Balakrishna needs to be credited for meticulously perusing the primary sources and extracting some useful references which shed immense light on Tipu’s religious zeal, ill treatment of Hindu subjects or prisoners of war and his large scale temple iconoclasm. Unfortunately, Balakrishna has neglected to scrutinize some of the seminal secondary sources including biographies by Mohibbul Hasan (1951), Kate Brittlebank’s “Tipu Sultan’s search for legitimacy: Islam and kingship in a Hindu domain” (1997) and some more recent historiography on the subject.
Overall, the book may prove to be immensely gratifying for readers who are keen on reaffirmation of their belief that Tipu was a religious zealot and tyranny personified especially in his conduct towards non Muslims. Those looking for reassurance that Tipu indeed directed the slaughter of hundreds of Hindu prisoners of war and indulged in the forcible conversion of women and children often forcibly marrying them to Muslim soldiers will find ample testimony from predominantly primary sources in the book’s contents. In binary opposition to the “secular historians” who invented a virtuous hero through selective reading of historical texts, Balakrishna discovers the legacy of Tipu Sultan to be built on a quicksand of irredeemable sin.
Nevertheless, the narrative while consistent and written in flowing prose is plagued by an over-enthusiastic ambition to pass judgment even at times when the nature of interpretation could have been left to the reader’s inference. Repeatedly assigning colourful adjectives to the historical personality of Tipu like petty, coward, barbaric, savage, cruel, fanatic, zealot and others do not add any depth to the narrative.
There are apparently some factual errors in the text. Balakrishna deems Tipu an unpopular character among Muslims although he enjoys the status of a nominal saint (Hazrath) and a martyr (Shaheed) among many11. Furthermore, Tipu indeed made a few small endowments to Hindu temples even prior to his defeat in the Third Anglo Mysore war10. Tipu’s relationship with the Sringeri math as its prime patron is a conundrum which Balakrishna is unable to convincingly fathom. Moreover, he remains silent on the issue of the Math’s plunder by Maratha warriors and its restitution by Tipu.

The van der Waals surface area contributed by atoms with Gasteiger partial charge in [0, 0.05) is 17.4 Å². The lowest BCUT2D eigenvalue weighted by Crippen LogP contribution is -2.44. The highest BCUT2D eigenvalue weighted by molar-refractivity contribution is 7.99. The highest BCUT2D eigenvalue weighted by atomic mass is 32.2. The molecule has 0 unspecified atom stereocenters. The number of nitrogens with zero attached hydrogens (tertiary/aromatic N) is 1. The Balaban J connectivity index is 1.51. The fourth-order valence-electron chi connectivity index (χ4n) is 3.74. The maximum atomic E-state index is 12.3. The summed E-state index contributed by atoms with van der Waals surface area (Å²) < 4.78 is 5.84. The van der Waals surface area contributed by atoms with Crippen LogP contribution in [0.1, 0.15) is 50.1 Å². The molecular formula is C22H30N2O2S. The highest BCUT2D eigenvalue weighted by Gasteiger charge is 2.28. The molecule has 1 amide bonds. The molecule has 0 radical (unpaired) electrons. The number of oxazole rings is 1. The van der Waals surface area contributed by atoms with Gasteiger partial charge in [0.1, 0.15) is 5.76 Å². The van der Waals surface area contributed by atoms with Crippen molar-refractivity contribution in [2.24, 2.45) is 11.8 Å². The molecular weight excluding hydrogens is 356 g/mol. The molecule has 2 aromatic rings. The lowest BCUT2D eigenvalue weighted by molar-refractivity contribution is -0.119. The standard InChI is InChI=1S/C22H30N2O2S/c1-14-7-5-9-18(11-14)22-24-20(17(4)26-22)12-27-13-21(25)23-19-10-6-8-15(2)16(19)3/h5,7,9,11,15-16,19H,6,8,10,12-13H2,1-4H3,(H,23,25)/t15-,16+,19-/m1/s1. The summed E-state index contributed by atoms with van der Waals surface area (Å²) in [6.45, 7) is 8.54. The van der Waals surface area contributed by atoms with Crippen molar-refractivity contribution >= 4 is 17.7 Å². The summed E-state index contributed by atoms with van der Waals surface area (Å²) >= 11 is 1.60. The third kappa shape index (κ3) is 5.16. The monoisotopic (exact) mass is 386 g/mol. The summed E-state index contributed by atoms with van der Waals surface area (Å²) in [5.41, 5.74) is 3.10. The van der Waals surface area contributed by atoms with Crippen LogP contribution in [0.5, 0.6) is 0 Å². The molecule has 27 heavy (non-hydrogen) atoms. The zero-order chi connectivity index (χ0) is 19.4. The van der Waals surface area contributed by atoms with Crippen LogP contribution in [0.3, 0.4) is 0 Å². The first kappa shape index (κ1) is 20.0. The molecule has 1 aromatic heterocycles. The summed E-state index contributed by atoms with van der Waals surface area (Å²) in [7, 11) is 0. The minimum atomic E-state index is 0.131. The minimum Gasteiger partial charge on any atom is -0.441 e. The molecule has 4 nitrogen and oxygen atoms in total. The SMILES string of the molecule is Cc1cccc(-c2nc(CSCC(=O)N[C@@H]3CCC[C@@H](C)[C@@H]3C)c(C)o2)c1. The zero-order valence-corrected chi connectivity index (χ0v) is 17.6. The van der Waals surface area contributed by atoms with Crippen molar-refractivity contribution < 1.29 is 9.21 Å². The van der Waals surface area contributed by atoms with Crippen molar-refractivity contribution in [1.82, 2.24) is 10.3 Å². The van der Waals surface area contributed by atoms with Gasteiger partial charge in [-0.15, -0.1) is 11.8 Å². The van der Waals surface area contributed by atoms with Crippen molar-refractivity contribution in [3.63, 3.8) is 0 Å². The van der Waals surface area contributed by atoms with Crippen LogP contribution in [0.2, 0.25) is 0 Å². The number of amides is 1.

The Sringeri Math apparently enjoyed a cordial relationship with Tipu which requires separate historical inquiry – had the Math made peace with Tipu or did it ever register appeals with the Sultan to protect the lives of Hindu inhabitants of the kingdom or did Tipu experience a crisis of faith following his extensive losses in the third Anglo Mysore war which led him briefly to pursue unchartered territories of a ‘heretical’ faith.
Finally, for someone who in his preface has expressed deep reverence for Arun Shourie, it is ironical that the significance of footnotes and academic citations seems to have been completely lost on the same author. The excuse in the book’s preface that “this is a book of popular history meant for easy reading. It is intentionally shorn of elaborate footnotes in order to not impede the flow of the narrative” does little to justify Balakrishna’s mistake in compromising the basic tenet of modern historical scholarship. Moreover, it undermines some of his assertions – for instance Balakrishna refers to Tipu’s final desperation and appeal to South Indian Muslim rulers to fight against the kaffirs (British-Maratha alliance) but does not furnish any citation (p. 136).
Considering this is his first book, one hopes that the promise he exudes will translate into a more rigorous and substantial academic work in a future edition.
1. Jawaharlal Nehru, The Discovery of India
2. Letter to Syed Abdul Dulai, K.M. Panicker, Bhasha Poshini – Aug 1923, cited by Sandeep Balakrishna, Tipu Sultan: The tyrant of mysore, 1st ed, Rare Publications, p. 112
3. Surendranath Sen, Studies in Indian History: Historical records at Goa, The Shringeri letters of Tipu Sultan, p. 155
4. Tipu Sultan, Villain or Hero, K Govindan Kutty – “What is resisted is the move to use a nationally-owned medium to glorify a historical figure whose name is intimately associated with torture and forcible conversion of Hindus in one part of the country“, Voice of India, 1993
5. Vikram Sampath, Why we love to hate Tipu Sultan
6. Irfan Habib – “Introduction: An essay on Haidar Ali and Tipu Sultan”, Colonialism: Resistance and Modernization under Haidar Ali and Tipu Sultan, a volume of essays edited and with an introduction by Professor Irfan Habib, Ed. Irfan Habib, Tulika, 1999, p. xxvi
7. Ibid, p. xxviii-xxxiv
8. Prejudice against Tipu, a fallout of colonial historians’ bias: Sheik Ali The Hindu 19.1.2013
9. B A Saletore, Tipu Sultan as defender of the Hindu Dharma, in Colonialism: Resistance and Modernization under Haidar Ali and Tipu Sultan ed. Irfan Habib, Tulika, 1999, p. 115
10. A Subbaraya Chetty, Tipu’s endowments to Hindus and Hindu institutions, in Colonialism: Resistance and Modernization under Haidar Ali and Tipu Sultan ed. Irfan Habib, Tulika, 1999, p. 111